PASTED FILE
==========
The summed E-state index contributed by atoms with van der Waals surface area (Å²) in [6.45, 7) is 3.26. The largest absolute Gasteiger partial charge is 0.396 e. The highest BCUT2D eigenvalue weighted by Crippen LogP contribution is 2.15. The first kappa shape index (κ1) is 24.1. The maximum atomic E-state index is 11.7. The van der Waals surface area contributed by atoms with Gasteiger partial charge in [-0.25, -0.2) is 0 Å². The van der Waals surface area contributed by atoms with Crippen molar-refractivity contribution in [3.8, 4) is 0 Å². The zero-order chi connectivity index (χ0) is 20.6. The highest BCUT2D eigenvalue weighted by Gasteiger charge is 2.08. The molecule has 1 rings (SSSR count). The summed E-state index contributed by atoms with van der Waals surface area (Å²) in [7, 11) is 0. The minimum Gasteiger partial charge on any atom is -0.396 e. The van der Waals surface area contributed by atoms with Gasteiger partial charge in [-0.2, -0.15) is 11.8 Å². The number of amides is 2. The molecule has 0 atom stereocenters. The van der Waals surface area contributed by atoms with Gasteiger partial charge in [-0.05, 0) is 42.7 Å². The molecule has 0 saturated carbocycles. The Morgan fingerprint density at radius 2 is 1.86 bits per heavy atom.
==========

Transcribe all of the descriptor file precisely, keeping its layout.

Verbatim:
The summed E-state index contributed by atoms with van der Waals surface area (Å²) in [6.45, 7) is 3.26. The largest absolute Gasteiger partial charge is 0.396 e. The highest BCUT2D eigenvalue weighted by Crippen LogP contribution is 2.15. The first kappa shape index (κ1) is 24.1. The maximum atomic E-state index is 11.7. The van der Waals surface area contributed by atoms with Gasteiger partial charge in [-0.25, -0.2) is 0 Å². The van der Waals surface area contributed by atoms with Crippen molar-refractivity contribution in [3.8, 4) is 0 Å². The zero-order chi connectivity index (χ0) is 20.6. The highest BCUT2D eigenvalue weighted by Gasteiger charge is 2.08. The molecule has 1 rings (SSSR count). The summed E-state index contributed by atoms with van der Waals surface area (Å²) in [7, 11) is 0. The minimum Gasteiger partial charge on any atom is -0.396 e. The van der Waals surface area contributed by atoms with Gasteiger partial charge in [-0.2, -0.15) is 11.8 Å². The number of amides is 2. The molecule has 0 atom stereocenters. The van der Waals surface area contributed by atoms with Gasteiger partial charge in [-0.05, 0) is 42.7 Å². The molecule has 0 saturated carbocycles. The Morgan fingerprint density at radius 2 is 1.86 bits per heavy atom.